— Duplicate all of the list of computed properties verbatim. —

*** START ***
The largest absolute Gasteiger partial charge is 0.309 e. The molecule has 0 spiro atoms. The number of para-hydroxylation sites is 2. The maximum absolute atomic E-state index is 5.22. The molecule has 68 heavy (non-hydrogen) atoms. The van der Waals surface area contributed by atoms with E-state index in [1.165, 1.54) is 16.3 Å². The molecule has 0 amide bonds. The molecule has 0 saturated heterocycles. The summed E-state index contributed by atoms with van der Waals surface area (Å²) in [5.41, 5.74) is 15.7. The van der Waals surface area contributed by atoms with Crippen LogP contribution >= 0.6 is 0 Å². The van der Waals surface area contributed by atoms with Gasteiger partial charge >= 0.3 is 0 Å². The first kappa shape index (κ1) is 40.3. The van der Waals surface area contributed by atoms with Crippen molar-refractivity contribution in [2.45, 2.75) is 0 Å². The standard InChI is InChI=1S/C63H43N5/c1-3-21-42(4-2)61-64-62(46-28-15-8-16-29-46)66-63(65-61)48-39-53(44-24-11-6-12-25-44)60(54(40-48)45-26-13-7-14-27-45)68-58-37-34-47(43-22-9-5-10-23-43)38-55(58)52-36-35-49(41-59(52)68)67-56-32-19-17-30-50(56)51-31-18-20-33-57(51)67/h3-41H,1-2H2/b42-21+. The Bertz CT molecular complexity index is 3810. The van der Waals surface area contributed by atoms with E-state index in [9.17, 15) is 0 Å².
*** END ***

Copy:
The largest absolute Gasteiger partial charge is 0.309 e. The molecule has 0 spiro atoms. The number of para-hydroxylation sites is 2. The maximum absolute atomic E-state index is 5.22. The molecule has 68 heavy (non-hydrogen) atoms. The van der Waals surface area contributed by atoms with E-state index in [1.165, 1.54) is 16.3 Å². The molecule has 0 amide bonds. The molecule has 0 saturated heterocycles. The summed E-state index contributed by atoms with van der Waals surface area (Å²) in [5.41, 5.74) is 15.7. The van der Waals surface area contributed by atoms with Crippen LogP contribution >= 0.6 is 0 Å². The van der Waals surface area contributed by atoms with Gasteiger partial charge >= 0.3 is 0 Å². The first kappa shape index (κ1) is 40.3. The van der Waals surface area contributed by atoms with Crippen molar-refractivity contribution in [2.45, 2.75) is 0 Å². The standard InChI is InChI=1S/C63H43N5/c1-3-21-42(4-2)61-64-62(46-28-15-8-16-29-46)66-63(65-61)48-39-53(44-24-11-6-12-25-44)60(54(40-48)45-26-13-7-14-27-45)68-58-37-34-47(43-22-9-5-10-23-43)38-55(58)52-36-35-49(41-59(52)68)67-56-32-19-17-30-50(56)51-31-18-20-33-57(51)67/h3-41H,1-2H2/b42-21+. The Bertz CT molecular complexity index is 3810. The van der Waals surface area contributed by atoms with E-state index in [9.17, 15) is 0 Å².